The Corner

A Lose, Lose, Lose, Lose, Lose Proposition

As he did with his probably illegal “recess” appointments, President Obama picked a politically advantageous time to cancel the Keystone pipeline project — while the media is obsessed with the South Carolina primary, Newt Gingrich’s second wife, and Mitt Romney’s investments. Yet it is hard to remember a presidential decision that had as many negatives as this one:

a) Jobs in tough times? Anywhere from 10,000 to 20,000 high-paying jobs were lost. These were shovel-ready and private-sector, and they would have led to the real creation of wealth — the antithesis of Solyndra. How strange — we pay tens of millions of dollars for a few hundred subsidized, money-losing jobs, while passing over thousands of money-making ones.

b) National security? While we ratchet up the pressure on Iran, as gas prices climb, and as our subsidized wind/solar alternatives fizzle, we hope that, in extremis, the Saudis can reroute their exports through the Red Sea. How strange — we cancel our own pipeline while expecting others will never do the same.

c) Environment? If the Keystone project raises environmental issues, then every other comparable one would too. It is not as if the route bisects Yosemite on its way to Big Sur. How strange — we assume that the Saudis or the Turks can build pipelines across their own lands without environmental problems, but that we, the apparently less technologically advanced, cannot. We hear that oil is “fungible”; if so, each barrel that we pass on, someone else less green won’t.

d) Financial solvency? We are now almost $16 trillion in debt, and we import over $500 billion in fossil fuels per year. The more energy we produce, or the more cheaply we can import it, or the more our export dollars stay in North America, where they can be easily rerouted into the U.S. economy, the less we, the near-insolvent, must borrow. How strange — we keep passing on projects that would increase gas and oil production and availability and earn us money, but not on wind and solar counterparts that produce little energy and lots of debt.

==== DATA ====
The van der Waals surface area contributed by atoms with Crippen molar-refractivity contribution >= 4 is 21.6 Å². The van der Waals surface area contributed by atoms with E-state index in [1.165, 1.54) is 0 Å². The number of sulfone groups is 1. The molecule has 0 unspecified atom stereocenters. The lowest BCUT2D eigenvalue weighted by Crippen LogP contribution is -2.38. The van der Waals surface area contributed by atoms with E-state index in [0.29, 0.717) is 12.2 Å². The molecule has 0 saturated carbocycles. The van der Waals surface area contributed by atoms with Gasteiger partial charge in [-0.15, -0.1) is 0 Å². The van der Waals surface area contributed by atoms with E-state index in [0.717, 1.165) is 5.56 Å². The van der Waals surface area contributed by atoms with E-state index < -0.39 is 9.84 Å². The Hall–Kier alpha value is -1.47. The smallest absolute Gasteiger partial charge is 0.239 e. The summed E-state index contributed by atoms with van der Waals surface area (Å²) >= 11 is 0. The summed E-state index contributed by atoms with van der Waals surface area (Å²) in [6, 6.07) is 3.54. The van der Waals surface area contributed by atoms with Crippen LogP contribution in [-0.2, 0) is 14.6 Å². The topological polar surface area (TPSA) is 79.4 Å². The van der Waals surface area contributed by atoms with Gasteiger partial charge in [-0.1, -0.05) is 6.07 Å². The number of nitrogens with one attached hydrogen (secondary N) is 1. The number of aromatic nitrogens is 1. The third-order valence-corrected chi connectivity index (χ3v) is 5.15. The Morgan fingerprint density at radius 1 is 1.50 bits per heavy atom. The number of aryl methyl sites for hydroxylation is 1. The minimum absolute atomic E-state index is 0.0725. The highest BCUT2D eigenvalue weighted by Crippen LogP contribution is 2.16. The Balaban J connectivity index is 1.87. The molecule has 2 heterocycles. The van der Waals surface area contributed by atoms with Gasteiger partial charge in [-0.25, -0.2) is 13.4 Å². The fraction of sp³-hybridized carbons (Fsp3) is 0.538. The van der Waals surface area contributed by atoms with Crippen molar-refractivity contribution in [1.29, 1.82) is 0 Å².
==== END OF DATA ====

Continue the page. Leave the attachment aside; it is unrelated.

e) Symbolism? President Obama and his supporters recently have talked of “big” ideas and projects, as if our generation fears to gamble on a Hoover Dam or man-to-the-moon project. Yet the president passed on the one chance that he’s had in his presidency to match reality with his empty rhetoric. How strange — our elites expect unstable regimes overseas to provide us with oil (Air Force One and Warren Buffett’s jet are not powered by solar panels), and to risk their own environments to do so, and for others to lend us the money to pay for our imported oil, and for the world to insulate itself from the blackmail of oil-exporting monstrosities like Iran, but we ourselves will do little of what we advocate or expect for others.

A footnote: This administration has a bad habit of taking credit for things that either occur despite its opposition or are entirely irrelevant to it. Thus it is now bragging that gas and oil production is up since 2009; this is, of course, not because the Obama administration has tabled thousands of leases offshore, in the Gulf, in the West, and Alaska, but because, as yet, it has not cancelled hydraulic fracking, a private-sector breakthrough that is bringing all sorts of unexpected wealth to the U.S. in the brief window before a dubious Obama administration decides what to do about it.

— Victor Davis Hanson is Martin and Illie Anderson Senior Fellow in classics and military history at the Hoover Institution, Stanford University. His latest book is The End of Sparta, a novel about ancient freedom.

Victor Davis Hanson — NRO contributor Victor Davis Hanson is a senior fellow at the Hoover Institution and the author, most recently, of The Second World Wars: How the First Global Conflict Was Fought and Won.

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